Dr. Michael Siegel is a Professor in the Department of Community Health Sciences at the Boston University School of Public Health. He is a long-time researcher in tobacco control, publishing extensively on topics that include secondhand smoke, tobacco policy, and national strategies to reduce tobacco use. Dr. Siegel is a leader in the anti-tobacco movement, testifying in support of smoke-free workplace laws and serving as an expert witness in lawsuits against tobacco companies.
In this podcast, Dr. Michael Siegel talks with Helen Osborne about:
- Hard choices to make when conveying information to the public. For instance, is the intent of your message to inform or persuade? How to communicate risk?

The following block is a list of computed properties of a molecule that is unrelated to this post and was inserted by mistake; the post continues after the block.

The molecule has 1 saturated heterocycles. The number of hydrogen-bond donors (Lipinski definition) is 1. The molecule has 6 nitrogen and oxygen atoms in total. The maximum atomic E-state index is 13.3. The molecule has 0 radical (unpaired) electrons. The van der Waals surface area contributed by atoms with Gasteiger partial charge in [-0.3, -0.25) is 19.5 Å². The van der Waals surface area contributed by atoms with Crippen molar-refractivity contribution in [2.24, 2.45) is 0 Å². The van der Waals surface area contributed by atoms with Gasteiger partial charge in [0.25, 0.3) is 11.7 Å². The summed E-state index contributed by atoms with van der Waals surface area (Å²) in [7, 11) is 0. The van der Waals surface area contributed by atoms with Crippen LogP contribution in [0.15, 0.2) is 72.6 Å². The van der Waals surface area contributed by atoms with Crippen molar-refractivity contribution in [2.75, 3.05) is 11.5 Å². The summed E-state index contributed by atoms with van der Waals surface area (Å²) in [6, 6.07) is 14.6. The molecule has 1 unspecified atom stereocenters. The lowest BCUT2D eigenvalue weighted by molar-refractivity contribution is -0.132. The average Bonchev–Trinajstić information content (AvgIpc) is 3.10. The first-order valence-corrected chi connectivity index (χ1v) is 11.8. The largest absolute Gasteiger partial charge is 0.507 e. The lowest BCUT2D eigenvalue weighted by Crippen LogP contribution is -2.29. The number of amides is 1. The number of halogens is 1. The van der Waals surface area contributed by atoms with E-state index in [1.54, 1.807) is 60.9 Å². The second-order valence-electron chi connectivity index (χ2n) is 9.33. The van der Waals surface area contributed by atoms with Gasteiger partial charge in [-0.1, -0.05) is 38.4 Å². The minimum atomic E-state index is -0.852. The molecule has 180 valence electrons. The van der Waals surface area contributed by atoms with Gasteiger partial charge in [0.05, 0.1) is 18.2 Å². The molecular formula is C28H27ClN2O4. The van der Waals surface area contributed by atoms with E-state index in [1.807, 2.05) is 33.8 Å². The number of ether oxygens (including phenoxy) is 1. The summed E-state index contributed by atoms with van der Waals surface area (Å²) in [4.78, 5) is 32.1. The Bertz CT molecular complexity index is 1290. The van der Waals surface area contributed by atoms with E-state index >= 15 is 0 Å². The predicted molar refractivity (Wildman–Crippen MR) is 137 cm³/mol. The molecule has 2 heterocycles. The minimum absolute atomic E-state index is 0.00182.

- Examples of how to be honest, transparent, and clear when informing others about health.
- Building a trusted relationship with the audience and maintain credibility over time.
More Ways to Learn:
- Osborne H, Health Literacy from A to Z: Practical Ways to Communicate Your Health Message, Second Edition. 2011, Jones & Bartlett Learning. Includes the chapter, “Ethics of Simplicity.”
- Osborne H, “In other words: The ethics of simplicity,” On Call magazine, 2004. At http://healthliteracy.com/2004/03/01/ethics-of-simplicity-3/
Health Literacy from A to Z: Practical Ways to Communicate Your Health Message, Second Edition (Updated 2018), by Helen Osborne. Relevant chapters include: 1, 11, 13, 41.
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